We defined posture as the position in which someone holds their body when standing or sitting or doing any activity. The use of the word 'hold' suggests that this is a conscious action that we take. The word 'hold' is a doing word, such as we hold the cup in our hand. To a certain extent this is true: We hold our posture through conscious decision making. However, underlying this conscious decision there are limitations to our muscle, tendon and bone configuration that define what we can consciously do.

A woman shown in two postures

As an example, a person with a slouch, if they adopt that position repeatedly and consistently they may end up having it permanently imprinted into their muscle, tendon and bone configuration, making it very difficult to stand up tall and proud. Through habit this person develops a configuration of muscle, tendon and bone that shows as a slouch.

Let's call that configuration the habitual structure, which is the shape our body takes as a result of persistent habit.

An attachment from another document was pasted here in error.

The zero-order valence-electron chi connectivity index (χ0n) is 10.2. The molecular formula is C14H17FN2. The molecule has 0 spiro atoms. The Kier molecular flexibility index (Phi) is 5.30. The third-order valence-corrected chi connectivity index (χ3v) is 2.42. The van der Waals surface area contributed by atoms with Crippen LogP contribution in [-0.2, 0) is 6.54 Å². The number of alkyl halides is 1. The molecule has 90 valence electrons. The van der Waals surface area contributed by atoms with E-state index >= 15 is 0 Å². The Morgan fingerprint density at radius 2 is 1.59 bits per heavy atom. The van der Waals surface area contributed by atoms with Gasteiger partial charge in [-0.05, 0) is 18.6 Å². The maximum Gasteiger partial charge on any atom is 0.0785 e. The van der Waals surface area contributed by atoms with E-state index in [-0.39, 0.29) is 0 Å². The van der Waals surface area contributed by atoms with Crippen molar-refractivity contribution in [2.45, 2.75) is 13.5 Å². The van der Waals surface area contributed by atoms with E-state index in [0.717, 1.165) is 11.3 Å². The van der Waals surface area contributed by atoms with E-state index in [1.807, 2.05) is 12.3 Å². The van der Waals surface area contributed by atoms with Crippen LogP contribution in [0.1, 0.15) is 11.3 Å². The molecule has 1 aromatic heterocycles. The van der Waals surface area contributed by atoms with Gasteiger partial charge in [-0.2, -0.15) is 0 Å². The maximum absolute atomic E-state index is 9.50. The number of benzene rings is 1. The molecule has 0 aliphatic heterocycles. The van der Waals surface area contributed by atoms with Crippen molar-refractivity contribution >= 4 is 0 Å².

The person with the habitual slouch has a sunken habitual structure. When asked to straighten up, they might well be able to change their posture, but it may be hard to retain it since they may be working against this sunken structure, and they will soon return to their default slouch.

Let's now consider if that person took the effort to change their habitual slouch by practising better posture and slowly changing their habitual structure.  Doing that would involve holding their body in a different and more improved configuration for long enough and often enough in order to impose the change.  We can call that improved posture that the person holds while imposing change, the held structure, which is the configuration we create when we stretch tendons across bones outside the limits of the habitual structure.

I cover habitual and held structure in more detail in the next presentation.

Rough looking man